By U.S. ArmyDecember 20, 2017
James, a RN serves as a Clinical/Charge Nurse in the Patient Care Unit /Recovery Room for Perioperative Nursing Services, and was recently granted the Certified Post Anesthesia Nurse status by the American Board of Perianesthesia Nursing Certification, Inc. James joins nearly 12,000 other perianesthesia nurses in the nation who are currently certified in their specialty. Perianesthesia nursing is a nursing specialty practice area concerned with providing nursing care to patients undergoing or recovering from anesthesia.
"Being a CPAN validates my expertise in post-op patient recovery," James said. "I believe the more skilled and competent nurses are in their field of care, the better the care they will provide to patients. Patient care improves when nurses have more advanced education and certified clinical skills."
According to cpancapa.org, CPAN certification validates knowledge gained through professional education and experience. Nurses, who take the next step beyond licensure by seeking a voluntary board certification credential, demonstrate a commitment not only to the peianesthesia nursing profession but even more importantly to promoting quality patient care.
As a member of the American Society of Perianesthesia Nurses, James said she found out about the certification and wanted to get more information.
"I looked up the requirements, did some research, and encouraged some of my staff to join me in a study group," James said.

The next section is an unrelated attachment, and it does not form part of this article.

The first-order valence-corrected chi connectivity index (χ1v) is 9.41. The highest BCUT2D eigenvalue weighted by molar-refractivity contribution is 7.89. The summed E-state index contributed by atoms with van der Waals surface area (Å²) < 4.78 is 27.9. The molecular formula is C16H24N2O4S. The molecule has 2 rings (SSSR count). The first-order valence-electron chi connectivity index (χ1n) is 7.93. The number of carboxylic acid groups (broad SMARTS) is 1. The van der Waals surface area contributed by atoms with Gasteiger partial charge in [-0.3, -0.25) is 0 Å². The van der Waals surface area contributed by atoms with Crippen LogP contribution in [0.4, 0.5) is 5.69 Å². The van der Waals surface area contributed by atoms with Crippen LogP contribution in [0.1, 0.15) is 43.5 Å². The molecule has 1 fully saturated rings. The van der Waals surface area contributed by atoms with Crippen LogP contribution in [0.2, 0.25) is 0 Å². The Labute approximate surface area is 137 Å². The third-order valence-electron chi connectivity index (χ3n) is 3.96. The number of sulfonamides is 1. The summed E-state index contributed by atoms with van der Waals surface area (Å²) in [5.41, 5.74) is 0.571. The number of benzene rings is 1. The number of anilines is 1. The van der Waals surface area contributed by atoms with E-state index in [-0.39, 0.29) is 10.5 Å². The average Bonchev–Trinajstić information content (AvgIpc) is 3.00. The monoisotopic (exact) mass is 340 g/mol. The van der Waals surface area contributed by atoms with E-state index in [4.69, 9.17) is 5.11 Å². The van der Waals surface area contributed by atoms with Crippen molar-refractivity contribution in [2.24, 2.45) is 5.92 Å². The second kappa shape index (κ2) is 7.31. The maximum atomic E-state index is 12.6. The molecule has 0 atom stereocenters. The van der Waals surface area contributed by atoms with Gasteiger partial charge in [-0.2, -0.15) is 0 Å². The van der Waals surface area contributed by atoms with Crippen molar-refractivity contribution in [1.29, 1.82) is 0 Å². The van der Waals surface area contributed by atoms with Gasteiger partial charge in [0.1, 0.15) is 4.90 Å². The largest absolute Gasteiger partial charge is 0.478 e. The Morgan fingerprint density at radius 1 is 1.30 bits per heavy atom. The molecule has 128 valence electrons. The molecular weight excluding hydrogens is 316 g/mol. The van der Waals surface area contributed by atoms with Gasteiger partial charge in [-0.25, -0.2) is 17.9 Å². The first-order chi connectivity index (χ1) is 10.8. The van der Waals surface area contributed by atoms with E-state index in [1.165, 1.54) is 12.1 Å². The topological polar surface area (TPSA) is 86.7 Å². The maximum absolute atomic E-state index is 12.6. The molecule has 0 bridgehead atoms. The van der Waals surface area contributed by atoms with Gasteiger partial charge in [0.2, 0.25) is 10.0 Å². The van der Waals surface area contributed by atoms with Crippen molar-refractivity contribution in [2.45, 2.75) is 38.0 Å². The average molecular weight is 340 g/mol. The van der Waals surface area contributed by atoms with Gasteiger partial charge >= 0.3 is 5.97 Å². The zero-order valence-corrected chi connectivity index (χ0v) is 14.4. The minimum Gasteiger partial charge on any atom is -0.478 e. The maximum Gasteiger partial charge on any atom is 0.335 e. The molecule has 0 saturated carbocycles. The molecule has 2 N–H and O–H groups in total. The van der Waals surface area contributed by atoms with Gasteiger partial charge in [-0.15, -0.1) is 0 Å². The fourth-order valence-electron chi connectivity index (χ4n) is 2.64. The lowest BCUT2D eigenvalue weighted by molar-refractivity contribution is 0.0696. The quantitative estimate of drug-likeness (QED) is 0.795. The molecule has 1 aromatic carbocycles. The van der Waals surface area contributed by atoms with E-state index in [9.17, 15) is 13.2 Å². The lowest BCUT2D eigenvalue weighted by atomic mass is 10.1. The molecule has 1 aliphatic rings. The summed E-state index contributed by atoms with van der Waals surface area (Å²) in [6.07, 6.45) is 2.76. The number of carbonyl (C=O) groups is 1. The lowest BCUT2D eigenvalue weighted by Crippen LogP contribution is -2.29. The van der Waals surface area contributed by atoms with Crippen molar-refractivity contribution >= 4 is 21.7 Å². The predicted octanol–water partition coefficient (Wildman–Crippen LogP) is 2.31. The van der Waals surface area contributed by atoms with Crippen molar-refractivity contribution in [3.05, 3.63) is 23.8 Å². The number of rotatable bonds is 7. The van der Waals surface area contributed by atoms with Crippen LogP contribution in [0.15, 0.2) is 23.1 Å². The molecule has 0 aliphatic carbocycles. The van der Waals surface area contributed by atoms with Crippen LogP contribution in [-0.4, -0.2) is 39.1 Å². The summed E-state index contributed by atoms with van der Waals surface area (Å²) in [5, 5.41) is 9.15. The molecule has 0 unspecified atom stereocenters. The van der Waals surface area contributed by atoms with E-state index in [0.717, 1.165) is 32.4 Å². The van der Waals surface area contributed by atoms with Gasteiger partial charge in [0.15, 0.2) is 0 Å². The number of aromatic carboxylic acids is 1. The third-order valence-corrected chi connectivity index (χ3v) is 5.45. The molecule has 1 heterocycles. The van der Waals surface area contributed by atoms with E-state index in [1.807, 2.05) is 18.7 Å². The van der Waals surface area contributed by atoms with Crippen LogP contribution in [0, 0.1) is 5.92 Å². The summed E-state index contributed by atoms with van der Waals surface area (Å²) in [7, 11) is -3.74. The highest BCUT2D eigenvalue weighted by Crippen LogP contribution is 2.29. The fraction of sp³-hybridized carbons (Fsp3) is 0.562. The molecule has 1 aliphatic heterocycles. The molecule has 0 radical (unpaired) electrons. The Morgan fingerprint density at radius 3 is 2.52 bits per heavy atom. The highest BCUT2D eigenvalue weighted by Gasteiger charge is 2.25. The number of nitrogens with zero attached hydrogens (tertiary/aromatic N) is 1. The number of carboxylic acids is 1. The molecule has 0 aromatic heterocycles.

She said it was then she decided to register and sit for the 175 question exam. Getting to the finish line was not easy for James. Challenges presented themselves and James did not pass the exam the first time, but through resiliency and a commitment to meet her goal, she took the test again. This time she passed.
"This certification means a lot to me," James said. "I worked really hard for this. I wanted to be able to provide expert care to patients in the recovery room and having this certification validates my skills and abilities. I think nurses owe it to themselves to be certified in a specialty area or area of nursing that they love working in."
The CPAN certification programs are accredited by the Accreditation Board for Specialty Nursing Certification, Incorporated, indicating compliance with 18 rigorous quality standards in the certification industry.
The certification guidelines are demanding. To achieve certification, nurses must have a current, unrestricted RN license, have a minimum of 1,800 hours of perianesthesia nursing experience, and successfully complete a rigorous three-hour, 175-multiple-choice question examination. The certification credential is awarded for three years and must be renewed.
"It's an honor to put the initials CPAN behind my name for the rest of my nursing career," James lamented. "I truly encourage other nurses of Winn, who believe they deliver exceptional patient centered care, to validate their knowledge and obtain a nationally accredited certification. You will learn so much about your craft and truly enhance your bedside practice and nursing professionalism."
Earning certification is tangible evidence of James' commitment to making excellence the benchmark for quality patient care here at Winn. For more information about ABSNC and the accreditation process, visit their website at www.nursingcertification.org.